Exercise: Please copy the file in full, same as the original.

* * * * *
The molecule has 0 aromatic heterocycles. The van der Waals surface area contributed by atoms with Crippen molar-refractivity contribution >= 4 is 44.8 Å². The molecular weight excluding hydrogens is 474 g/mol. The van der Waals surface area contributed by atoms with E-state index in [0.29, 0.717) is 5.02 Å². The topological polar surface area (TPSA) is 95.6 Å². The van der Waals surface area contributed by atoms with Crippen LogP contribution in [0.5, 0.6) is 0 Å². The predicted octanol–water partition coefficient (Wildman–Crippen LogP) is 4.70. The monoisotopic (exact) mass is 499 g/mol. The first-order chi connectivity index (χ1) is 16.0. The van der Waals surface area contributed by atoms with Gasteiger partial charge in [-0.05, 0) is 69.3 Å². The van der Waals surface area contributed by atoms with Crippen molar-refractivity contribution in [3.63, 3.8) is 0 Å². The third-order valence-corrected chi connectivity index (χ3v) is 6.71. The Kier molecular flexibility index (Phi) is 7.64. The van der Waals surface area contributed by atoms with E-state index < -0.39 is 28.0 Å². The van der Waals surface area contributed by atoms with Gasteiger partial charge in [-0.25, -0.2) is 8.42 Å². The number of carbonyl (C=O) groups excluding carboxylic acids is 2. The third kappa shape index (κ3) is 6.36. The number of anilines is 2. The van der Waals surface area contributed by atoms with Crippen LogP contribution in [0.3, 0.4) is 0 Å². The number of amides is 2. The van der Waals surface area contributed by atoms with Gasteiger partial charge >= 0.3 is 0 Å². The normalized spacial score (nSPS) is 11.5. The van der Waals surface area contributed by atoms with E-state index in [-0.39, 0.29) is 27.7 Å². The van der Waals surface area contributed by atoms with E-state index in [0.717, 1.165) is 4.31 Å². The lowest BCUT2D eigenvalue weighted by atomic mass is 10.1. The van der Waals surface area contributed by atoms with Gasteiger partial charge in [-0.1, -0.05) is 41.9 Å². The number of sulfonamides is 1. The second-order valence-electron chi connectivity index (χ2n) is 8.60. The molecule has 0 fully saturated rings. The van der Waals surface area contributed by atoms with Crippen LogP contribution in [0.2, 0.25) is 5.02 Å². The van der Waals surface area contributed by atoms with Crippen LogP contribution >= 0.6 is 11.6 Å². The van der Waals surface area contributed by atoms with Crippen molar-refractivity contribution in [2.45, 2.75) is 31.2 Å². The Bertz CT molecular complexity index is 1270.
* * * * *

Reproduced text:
The molecule has 0 aromatic heterocycles. The van der Waals surface area contributed by atoms with Crippen molar-refractivity contribution >= 4 is 44.8 Å². The molecular weight excluding hydrogens is 474 g/mol. The van der Waals surface area contributed by atoms with E-state index in [0.29, 0.717) is 5.02 Å². The topological polar surface area (TPSA) is 95.6 Å². The van der Waals surface area contributed by atoms with Crippen LogP contribution in [0.5, 0.6) is 0 Å². The predicted octanol–water partition coefficient (Wildman–Crippen LogP) is 4.70. The monoisotopic (exact) mass is 499 g/mol. The first-order chi connectivity index (χ1) is 16.0. The van der Waals surface area contributed by atoms with Gasteiger partial charge in [-0.05, 0) is 69.3 Å². The van der Waals surface area contributed by atoms with Crippen molar-refractivity contribution in [3.63, 3.8) is 0 Å². The third-order valence-corrected chi connectivity index (χ3v) is 6.71. The Kier molecular flexibility index (Phi) is 7.64. The van der Waals surface area contributed by atoms with E-state index < -0.39 is 28.0 Å². The van der Waals surface area contributed by atoms with Gasteiger partial charge in [-0.25, -0.2) is 8.42 Å². The number of carbonyl (C=O) groups excluding carboxylic acids is 2. The third kappa shape index (κ3) is 6.36. The number of anilines is 2. The van der Waals surface area contributed by atoms with Crippen LogP contribution in [0.3, 0.4) is 0 Å². The number of amides is 2. The van der Waals surface area contributed by atoms with Gasteiger partial charge >= 0.3 is 0 Å². The normalized spacial score (nSPS) is 11.5. The van der Waals surface area contributed by atoms with E-state index in [-0.39, 0.29) is 27.7 Å². The van der Waals surface area contributed by atoms with E-state index in [0.717, 1.165) is 4.31 Å². The lowest BCUT2D eigenvalue weighted by atomic mass is 10.1. The van der Waals surface area contributed by atoms with Gasteiger partial charge in [-0.1, -0.05) is 41.9 Å². The number of sulfonamides is 1. The second-order valence-electron chi connectivity index (χ2n) is 8.60. The molecule has 0 fully saturated rings. The van der Waals surface area contributed by atoms with Crippen LogP contribution in [0.2, 0.25) is 5.02 Å². The van der Waals surface area contributed by atoms with Crippen LogP contribution >= 0.6 is 11.6 Å². The van der Waals surface area contributed by atoms with Crippen molar-refractivity contribution in [2.45, 2.75) is 31.2 Å². The Bertz CT molecular complexity index is 1270.